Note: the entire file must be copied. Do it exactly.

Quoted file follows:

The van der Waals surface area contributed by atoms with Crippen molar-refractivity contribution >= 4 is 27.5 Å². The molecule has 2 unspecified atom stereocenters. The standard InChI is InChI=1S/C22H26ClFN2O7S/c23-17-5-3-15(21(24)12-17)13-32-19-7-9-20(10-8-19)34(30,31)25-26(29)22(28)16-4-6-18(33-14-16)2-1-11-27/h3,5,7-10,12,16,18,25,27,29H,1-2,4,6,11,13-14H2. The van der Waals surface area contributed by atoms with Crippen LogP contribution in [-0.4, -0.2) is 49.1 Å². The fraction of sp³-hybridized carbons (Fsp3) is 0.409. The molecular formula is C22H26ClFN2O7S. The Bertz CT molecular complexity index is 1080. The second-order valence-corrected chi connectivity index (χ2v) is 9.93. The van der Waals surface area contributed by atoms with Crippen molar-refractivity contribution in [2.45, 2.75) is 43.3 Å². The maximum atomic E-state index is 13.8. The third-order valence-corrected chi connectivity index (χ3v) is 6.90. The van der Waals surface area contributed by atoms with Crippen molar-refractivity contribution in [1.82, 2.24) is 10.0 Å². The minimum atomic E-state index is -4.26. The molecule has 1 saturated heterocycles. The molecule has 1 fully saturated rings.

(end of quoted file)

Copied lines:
The van der Waals surface area contributed by atoms with Crippen molar-refractivity contribution >= 4 is 27.5 Å². The molecule has 2 unspecified atom stereocenters. The standard InChI is InChI=1S/C22H26ClFN2O7S/c23-17-5-3-15(21(24)12-17)13-32-19-7-9-20(10-8-19)34(30,31)25-26(29)22(28)16-4-6-18(33-14-16)2-1-11-27/h3,5,7-10,12,16,18,25,27,29H,1-2,4,6,11,13-14H2. The van der Waals surface area contributed by atoms with Crippen LogP contribution in [-0.4, -0.2) is 49.1 Å². The fraction of sp³-hybridized carbons (Fsp3) is 0.409. The molecular formula is C22H26ClFN2O7S. The Bertz CT molecular complexity index is 1080. The second-order valence-corrected chi connectivity index (χ2v) is 9.93. The van der Waals surface area contributed by atoms with Crippen molar-refractivity contribution in [2.45, 2.75) is 43.3 Å². The maximum atomic E-state index is 13.8. The third-order valence-corrected chi connectivity index (χ3v) is 6.90. The van der Waals surface area contributed by atoms with Crippen molar-refractivity contribution in [1.82, 2.24) is 10.0 Å². The minimum atomic E-state index is -4.26. The molecule has 1 saturated heterocycles. The molecule has 1 fully saturated rings.